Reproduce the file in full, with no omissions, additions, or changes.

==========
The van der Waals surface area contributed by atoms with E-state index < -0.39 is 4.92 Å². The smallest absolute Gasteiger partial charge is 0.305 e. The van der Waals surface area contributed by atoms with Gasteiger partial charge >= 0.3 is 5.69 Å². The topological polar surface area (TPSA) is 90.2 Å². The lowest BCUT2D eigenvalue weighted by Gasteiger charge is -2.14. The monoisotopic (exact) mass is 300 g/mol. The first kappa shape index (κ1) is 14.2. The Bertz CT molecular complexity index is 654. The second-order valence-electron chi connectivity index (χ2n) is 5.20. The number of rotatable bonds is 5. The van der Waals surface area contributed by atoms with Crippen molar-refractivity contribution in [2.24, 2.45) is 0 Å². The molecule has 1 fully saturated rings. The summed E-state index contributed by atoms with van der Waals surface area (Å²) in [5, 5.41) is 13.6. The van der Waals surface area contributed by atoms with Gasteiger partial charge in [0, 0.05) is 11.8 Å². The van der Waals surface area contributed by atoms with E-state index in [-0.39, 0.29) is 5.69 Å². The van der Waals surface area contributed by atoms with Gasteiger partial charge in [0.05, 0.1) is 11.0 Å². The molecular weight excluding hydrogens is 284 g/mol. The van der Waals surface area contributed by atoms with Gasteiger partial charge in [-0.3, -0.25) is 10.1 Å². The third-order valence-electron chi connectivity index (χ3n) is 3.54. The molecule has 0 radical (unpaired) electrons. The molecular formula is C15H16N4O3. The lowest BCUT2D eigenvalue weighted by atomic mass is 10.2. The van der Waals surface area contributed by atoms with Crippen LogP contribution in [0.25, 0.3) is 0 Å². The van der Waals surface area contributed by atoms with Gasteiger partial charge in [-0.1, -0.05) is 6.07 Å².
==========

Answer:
The van der Waals surface area contributed by atoms with E-state index < -0.39 is 4.92 Å². The smallest absolute Gasteiger partial charge is 0.305 e. The van der Waals surface area contributed by atoms with Gasteiger partial charge >= 0.3 is 5.69 Å². The topological polar surface area (TPSA) is 90.2 Å². The lowest BCUT2D eigenvalue weighted by Gasteiger charge is -2.14. The monoisotopic (exact) mass is 300 g/mol. The first kappa shape index (κ1) is 14.2. The Bertz CT molecular complexity index is 654. The second-order valence-electron chi connectivity index (χ2n) is 5.20. The number of rotatable bonds is 5. The van der Waals surface area contributed by atoms with Crippen molar-refractivity contribution in [2.24, 2.45) is 0 Å². The molecule has 1 fully saturated rings. The summed E-state index contributed by atoms with van der Waals surface area (Å²) in [5, 5.41) is 13.6. The van der Waals surface area contributed by atoms with Gasteiger partial charge in [0, 0.05) is 11.8 Å². The van der Waals surface area contributed by atoms with E-state index in [-0.39, 0.29) is 5.69 Å². The van der Waals surface area contributed by atoms with Gasteiger partial charge in [0.05, 0.1) is 11.0 Å². The molecular weight excluding hydrogens is 284 g/mol. The van der Waals surface area contributed by atoms with Gasteiger partial charge in [-0.3, -0.25) is 10.1 Å². The third-order valence-electron chi connectivity index (χ3n) is 3.54. The molecule has 0 radical (unpaired) electrons. The molecular formula is C15H16N4O3. The lowest BCUT2D eigenvalue weighted by atomic mass is 10.2. The van der Waals surface area contributed by atoms with Crippen LogP contribution in [0.25, 0.3) is 0 Å². The van der Waals surface area contributed by atoms with Gasteiger partial charge in [-0.1, -0.05) is 6.07 Å².